Wednesday, September 5, 2012

Dear Diary: The Kid(ney)s Are Alright

Thursday, June 21, 2012

Dear Diary:

It was Thursday, June 21st.  The day began like any other, which is to say with me lying on the floor, drenched from shoulder to upper thigh, clenching a cellphone that had awakened me from my slumber with its shrill screams and incessant buzzing.  (It reminded me of woman I once knew, in that she was also shrill and incessant.)  Per usual, my memory of the activities leading to the condition in which I found myself was hazy.  As anyone who needed to quickly piece together the events of the previous evening would do, I checked the footage from the hidden cameras I had set up around the house in the event of an alien abduction or the Rapture.  Other than confirmation that I do indeed look good in lavender, will probably never get the hang of Song 6 on “Dance Dance Revolution”, and shouldn’t eat so much spray cheese at 3:00 am, there was nothing to be gleaned.  “Typical Wednesday night,” I thought to myself.

The mystery, as it were, would have to remain a mystery for I had a busy day ahead of me.  Late Wednesday, I had found out that a friend of mine had been admitted to the hospital for kidney failure.  The plan was to drive down to North Carolina after my two o’clock meeting, check on my friend, rest at my parents’ house, and head back up to Richmond to work the next day.  In the event of something happening that called for me to stay over the weekend (or a wardrobe malfunction) I packed a suitcase.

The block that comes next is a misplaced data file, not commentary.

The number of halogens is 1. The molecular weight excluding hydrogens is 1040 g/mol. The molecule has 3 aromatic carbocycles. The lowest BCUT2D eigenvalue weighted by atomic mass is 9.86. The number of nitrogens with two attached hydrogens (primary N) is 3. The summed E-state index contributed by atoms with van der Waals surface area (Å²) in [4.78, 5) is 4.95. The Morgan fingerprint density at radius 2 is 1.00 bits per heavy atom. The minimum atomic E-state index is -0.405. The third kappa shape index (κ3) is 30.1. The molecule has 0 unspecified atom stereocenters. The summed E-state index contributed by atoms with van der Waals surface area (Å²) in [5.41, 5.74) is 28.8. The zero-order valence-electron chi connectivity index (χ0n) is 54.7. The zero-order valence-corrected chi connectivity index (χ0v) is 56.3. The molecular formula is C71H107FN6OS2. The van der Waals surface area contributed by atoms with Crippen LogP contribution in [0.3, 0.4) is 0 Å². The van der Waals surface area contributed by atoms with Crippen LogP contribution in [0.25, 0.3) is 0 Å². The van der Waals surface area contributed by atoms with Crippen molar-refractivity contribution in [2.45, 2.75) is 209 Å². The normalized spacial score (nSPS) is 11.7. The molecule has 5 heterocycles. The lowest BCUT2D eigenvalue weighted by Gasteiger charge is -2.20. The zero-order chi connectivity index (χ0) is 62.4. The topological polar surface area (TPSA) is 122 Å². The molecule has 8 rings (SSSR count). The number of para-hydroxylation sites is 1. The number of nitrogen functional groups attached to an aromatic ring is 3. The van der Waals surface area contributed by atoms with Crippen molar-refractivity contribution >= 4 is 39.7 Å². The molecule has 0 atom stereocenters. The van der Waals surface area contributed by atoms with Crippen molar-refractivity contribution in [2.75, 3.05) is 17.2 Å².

I took a long, hot shower to get my mind right for the day ahead and went to the closet to pick out an outfit.  But what to wear?  Since I hadn’t seen my friend in several months and she was suffering, I wanted to look good.  Though I looked good in black, and I had yet to do my annual tribute to Johnny Cash, I find it in poor taste to go to a hospital dressed as though you’re going to funeral…or about to perform a mob hit --a lot of which, based on television cop dramas, occur in hospitals…and the occasional Amish farm.  (Editor’s Note:  “Witness” starring Harrison Ford and Kelly McGillis.  Came out a year before “Top Gun”, which, if you’re only going to see one Kelly McGillis flick is the one I’d recommend.)  I picked out an ensemble (pronounced “ahn-sahm-bluh”) that consisted of a slim-fit, spread-collared shirt, dress slacks, slip-ons, cufflinks, a tie, and a sport coat.  I added visiting another friend to the itinerary, and she tended to get cold, hence, the sport coat.  Though we were scheduled to hang out Saturday, she was amenable to changing plans on short notice.  (Yes, “amenable”.  My parents spent a lot on my education, and every time I use a fancy word, it knocks a dollar off what I owe them.  With my limited vocabulary, coupled with the interest rate they’re charging me, I should be debt free sometime during my third lifetime. )  This was yet another character trait that drew me to her, because, as ya know, I likes my ladies like I likes my combustion, which is to say “spontaneous”.